Not only do the visiting players have to get used to din inside the playing hall in Jakarta, but even home shuttlers are subject to the crowd’s booing and yelling, especially when they are losing.
"They are so noisy. Often, their remarks are far from encouraging at all," national shuttler Maria Kristin Yulianti, who lost to Xie Xingfang from China in the first round of Indonesia Open, told The Jakarta Post on Wednesday.
Rizki Amelia Pradipta, one of Indonesia’s young stars, said she could hear someone shout that she should go home while she was losing in her qualifying round match.
"From the audience, I heard a shout asking me to go home."
Sony Dwi Kuncoro said despite some irritating spectators, the crowd over all was still very supportive.
"I prefer not to be bothered with any of the spectators’ yelling, and Just take everything positively," said the men’s singles’ fourth seed.
Men’s doubles specialist Markis Kido said the cheering crowds fueled his fighting spirit.
"I get the heebie-jeebies hearing the spectators, but they are also my main source of fighting spirit," women’s doubles specialist Anneke Feinya Agustine said.
Some may whine, some may praise, and others may just be indifferent to the country’s loud spectators.
A fan, named Siswoyo, who has been coming to the championship since the qualifying round, take sympathy on losing players and urges fellow spectators to behave themselves.
"Some audience boo the players when they do not play well. I don’t think it’s fair," she said.
"When you support some players, you should support them all the way, not only when they’re winning," said the 48-year-old from East Jakarta.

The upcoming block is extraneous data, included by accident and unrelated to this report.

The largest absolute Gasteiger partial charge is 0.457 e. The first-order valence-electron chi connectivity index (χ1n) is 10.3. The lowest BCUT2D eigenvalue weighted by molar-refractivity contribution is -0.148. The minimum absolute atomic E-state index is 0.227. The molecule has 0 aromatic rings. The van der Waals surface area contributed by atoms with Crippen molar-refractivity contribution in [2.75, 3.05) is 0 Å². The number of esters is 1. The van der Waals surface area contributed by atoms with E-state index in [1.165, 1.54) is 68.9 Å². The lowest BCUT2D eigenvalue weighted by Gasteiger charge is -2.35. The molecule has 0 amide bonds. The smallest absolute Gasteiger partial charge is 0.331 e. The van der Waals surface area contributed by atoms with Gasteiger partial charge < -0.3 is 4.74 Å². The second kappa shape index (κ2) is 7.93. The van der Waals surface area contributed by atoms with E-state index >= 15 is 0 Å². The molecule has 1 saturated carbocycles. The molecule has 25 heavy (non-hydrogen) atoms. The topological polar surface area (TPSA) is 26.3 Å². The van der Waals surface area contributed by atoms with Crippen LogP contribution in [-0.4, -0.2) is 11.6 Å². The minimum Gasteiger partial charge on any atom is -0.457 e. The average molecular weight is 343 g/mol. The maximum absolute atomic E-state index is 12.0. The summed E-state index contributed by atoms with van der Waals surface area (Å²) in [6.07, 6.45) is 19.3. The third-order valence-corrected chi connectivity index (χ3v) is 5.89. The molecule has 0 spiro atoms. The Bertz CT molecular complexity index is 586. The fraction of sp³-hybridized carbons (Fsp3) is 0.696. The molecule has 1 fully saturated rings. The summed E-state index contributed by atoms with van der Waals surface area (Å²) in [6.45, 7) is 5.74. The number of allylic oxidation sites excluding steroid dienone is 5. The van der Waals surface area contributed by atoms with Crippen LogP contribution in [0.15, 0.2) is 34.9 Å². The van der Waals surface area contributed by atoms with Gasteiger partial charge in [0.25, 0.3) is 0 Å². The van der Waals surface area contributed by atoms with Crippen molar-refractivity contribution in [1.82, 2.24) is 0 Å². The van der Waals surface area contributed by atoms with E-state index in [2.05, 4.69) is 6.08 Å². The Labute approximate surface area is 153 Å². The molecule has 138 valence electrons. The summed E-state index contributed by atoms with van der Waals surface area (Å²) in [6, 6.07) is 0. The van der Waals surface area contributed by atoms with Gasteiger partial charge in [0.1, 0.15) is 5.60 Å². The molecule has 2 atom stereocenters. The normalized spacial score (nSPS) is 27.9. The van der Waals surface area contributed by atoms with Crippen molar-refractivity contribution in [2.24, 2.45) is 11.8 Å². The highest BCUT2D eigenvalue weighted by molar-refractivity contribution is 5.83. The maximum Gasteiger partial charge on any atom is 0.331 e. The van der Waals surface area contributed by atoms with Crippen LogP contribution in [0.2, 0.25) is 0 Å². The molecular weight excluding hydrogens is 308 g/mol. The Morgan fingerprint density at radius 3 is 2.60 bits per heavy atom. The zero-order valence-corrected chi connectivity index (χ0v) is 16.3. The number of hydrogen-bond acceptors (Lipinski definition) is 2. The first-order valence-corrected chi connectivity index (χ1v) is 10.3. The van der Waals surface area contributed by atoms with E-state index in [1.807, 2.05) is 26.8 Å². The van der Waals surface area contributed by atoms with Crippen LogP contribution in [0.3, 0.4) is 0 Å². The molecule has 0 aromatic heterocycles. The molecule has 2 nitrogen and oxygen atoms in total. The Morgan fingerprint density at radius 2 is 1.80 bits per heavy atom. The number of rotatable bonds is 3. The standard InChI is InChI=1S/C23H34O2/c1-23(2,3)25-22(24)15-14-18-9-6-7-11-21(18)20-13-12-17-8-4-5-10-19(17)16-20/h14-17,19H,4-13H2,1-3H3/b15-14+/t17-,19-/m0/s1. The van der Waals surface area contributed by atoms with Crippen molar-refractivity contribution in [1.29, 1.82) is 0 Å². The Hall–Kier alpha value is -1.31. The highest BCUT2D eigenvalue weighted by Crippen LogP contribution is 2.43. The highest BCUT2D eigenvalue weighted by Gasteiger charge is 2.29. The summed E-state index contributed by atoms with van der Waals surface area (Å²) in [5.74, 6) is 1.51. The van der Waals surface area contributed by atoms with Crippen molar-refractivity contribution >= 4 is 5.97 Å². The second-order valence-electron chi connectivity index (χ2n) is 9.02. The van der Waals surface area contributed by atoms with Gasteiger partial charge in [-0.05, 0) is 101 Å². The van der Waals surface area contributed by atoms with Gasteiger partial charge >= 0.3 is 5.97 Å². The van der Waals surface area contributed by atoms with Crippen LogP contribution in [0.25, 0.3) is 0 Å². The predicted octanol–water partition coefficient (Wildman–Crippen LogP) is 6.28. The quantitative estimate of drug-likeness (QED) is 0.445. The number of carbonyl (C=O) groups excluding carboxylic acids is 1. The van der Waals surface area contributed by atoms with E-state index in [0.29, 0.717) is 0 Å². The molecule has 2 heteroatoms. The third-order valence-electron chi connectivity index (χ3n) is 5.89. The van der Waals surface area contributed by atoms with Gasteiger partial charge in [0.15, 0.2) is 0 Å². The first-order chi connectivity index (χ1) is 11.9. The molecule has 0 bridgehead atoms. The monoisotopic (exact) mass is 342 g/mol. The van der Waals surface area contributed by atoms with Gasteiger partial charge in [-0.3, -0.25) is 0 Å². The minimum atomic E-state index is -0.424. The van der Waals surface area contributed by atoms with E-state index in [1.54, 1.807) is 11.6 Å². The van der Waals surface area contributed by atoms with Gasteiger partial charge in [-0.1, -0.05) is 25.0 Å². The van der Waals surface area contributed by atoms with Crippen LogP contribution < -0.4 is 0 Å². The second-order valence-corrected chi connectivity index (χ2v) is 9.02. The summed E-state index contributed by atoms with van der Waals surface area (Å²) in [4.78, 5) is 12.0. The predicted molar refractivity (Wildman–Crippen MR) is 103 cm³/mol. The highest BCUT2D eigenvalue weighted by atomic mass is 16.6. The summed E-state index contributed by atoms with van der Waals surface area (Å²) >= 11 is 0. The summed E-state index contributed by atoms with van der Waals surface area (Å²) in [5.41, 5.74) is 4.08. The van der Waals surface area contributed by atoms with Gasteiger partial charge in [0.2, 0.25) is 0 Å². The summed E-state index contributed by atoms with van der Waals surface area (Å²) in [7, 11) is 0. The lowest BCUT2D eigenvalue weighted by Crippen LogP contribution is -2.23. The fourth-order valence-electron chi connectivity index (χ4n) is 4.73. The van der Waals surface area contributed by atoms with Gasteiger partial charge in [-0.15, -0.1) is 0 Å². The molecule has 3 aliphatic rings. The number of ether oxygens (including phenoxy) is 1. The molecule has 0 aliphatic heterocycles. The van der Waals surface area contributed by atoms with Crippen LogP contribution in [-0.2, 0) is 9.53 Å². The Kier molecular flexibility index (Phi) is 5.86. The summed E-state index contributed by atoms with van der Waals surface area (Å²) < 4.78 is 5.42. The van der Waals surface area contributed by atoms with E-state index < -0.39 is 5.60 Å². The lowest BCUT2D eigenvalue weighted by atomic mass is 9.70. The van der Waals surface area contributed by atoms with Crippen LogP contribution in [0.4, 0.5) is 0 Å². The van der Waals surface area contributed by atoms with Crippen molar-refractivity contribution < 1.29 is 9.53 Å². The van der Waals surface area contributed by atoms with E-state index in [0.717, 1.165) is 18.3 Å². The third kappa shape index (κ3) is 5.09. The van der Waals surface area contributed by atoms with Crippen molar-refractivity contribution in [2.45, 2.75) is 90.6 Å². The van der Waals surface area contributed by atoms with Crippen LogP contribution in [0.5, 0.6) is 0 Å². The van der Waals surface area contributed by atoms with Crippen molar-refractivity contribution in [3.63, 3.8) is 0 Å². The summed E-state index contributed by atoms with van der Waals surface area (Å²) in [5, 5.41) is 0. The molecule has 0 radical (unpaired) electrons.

Indri Widyasari says she always opts for good manners when offering support.
"I prefer to cheer in a constructive manner, for example by clapping my hands, shouting the shuttler’s name, and *Indonesia…Indonesia’."
"Rude statements should be avoided," the 18-year-old said.
Mimi Irawan, from the organizing committee, says the spectators can still control themselves.
"In my opinion, the spectators are still behaving normally.
"It is their full rights to make any kind of comment anyway."
"And it’s absolutely natural, if one or two of the spectators turn to harsh language because they are disappointed by their players’ bad performance," said Mimi.
Visiting players find noisy spectators distracting and annoying.
"Playing on the court, I need to concentrate.
"But it is hard to do so with such loud cheering from spectators, who stand too close to the court," said Zhou Mi, the top seed who suffered a cruel reversal of fate when she lost in the opening round.
Her opponent Sayaka Sato of Japan feels quite the opposite though, saying she was encouraged by the cheers from the local audience.
"The Indonesian audience has always cheered for me in all my matches in the past two days, even when I played against Indonesian players," she said.
"Thus, I really thank the Indonesian audience for being very supportive," said the 18-year-old, who is ranked 61st in the badminton world rankings.
However, it is not always the case when it comes to watching strong rivals like Malaysia and China play badminton.
"When I was young, they made me nervous, but it is not a big problem anymore as I have to face the same kind of cheering every time I play here," said Malaysian mixed and women’s doubles player Wong Pei Tty, who has played in Indonesia numerous times.
"It is not my first time here. So, I am used to the rumpus."